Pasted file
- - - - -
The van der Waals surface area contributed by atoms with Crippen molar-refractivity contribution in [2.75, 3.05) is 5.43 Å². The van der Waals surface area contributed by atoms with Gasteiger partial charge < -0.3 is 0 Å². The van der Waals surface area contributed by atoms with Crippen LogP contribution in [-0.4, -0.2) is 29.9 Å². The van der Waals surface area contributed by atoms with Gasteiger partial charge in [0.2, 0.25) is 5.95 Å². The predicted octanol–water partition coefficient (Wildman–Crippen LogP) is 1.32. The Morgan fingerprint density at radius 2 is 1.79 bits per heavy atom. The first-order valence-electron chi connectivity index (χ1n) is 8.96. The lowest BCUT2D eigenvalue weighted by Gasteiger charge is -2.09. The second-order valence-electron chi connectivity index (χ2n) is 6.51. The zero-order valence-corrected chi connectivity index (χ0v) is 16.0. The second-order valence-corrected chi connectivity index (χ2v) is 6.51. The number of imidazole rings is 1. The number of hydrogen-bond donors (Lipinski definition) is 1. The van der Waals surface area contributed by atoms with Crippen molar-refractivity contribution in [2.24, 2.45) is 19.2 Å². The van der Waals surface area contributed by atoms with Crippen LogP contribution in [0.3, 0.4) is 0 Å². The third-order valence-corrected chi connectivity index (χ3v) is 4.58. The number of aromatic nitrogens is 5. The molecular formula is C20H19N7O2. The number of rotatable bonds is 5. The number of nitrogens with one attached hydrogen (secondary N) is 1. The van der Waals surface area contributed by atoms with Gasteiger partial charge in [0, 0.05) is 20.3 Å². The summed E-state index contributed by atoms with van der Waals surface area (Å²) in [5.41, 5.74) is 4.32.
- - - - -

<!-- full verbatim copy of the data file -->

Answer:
The van der Waals surface area contributed by atoms with Crippen molar-refractivity contribution in [2.75, 3.05) is 5.43 Å². The van der Waals surface area contributed by atoms with Gasteiger partial charge < -0.3 is 0 Å². The van der Waals surface area contributed by atoms with Crippen LogP contribution in [-0.4, -0.2) is 29.9 Å². The van der Waals surface area contributed by atoms with Gasteiger partial charge in [0.2, 0.25) is 5.95 Å². The predicted octanol–water partition coefficient (Wildman–Crippen LogP) is 1.32. The Morgan fingerprint density at radius 2 is 1.79 bits per heavy atom. The first-order valence-electron chi connectivity index (χ1n) is 8.96. The lowest BCUT2D eigenvalue weighted by Gasteiger charge is -2.09. The second-order valence-electron chi connectivity index (χ2n) is 6.51. The zero-order valence-corrected chi connectivity index (χ0v) is 16.0. The second-order valence-corrected chi connectivity index (χ2v) is 6.51. The number of imidazole rings is 1. The number of hydrogen-bond donors (Lipinski definition) is 1. The van der Waals surface area contributed by atoms with Crippen molar-refractivity contribution in [2.24, 2.45) is 19.2 Å². The van der Waals surface area contributed by atoms with Crippen LogP contribution in [0.3, 0.4) is 0 Å². The third-order valence-corrected chi connectivity index (χ3v) is 4.58. The number of aromatic nitrogens is 5. The molecular formula is C20H19N7O2. The number of rotatable bonds is 5. The number of nitrogens with one attached hydrogen (secondary N) is 1. The van der Waals surface area contributed by atoms with Gasteiger partial charge in [0, 0.05) is 20.3 Å². The summed E-state index contributed by atoms with van der Waals surface area (Å²) in [5.41, 5.74) is 4.32.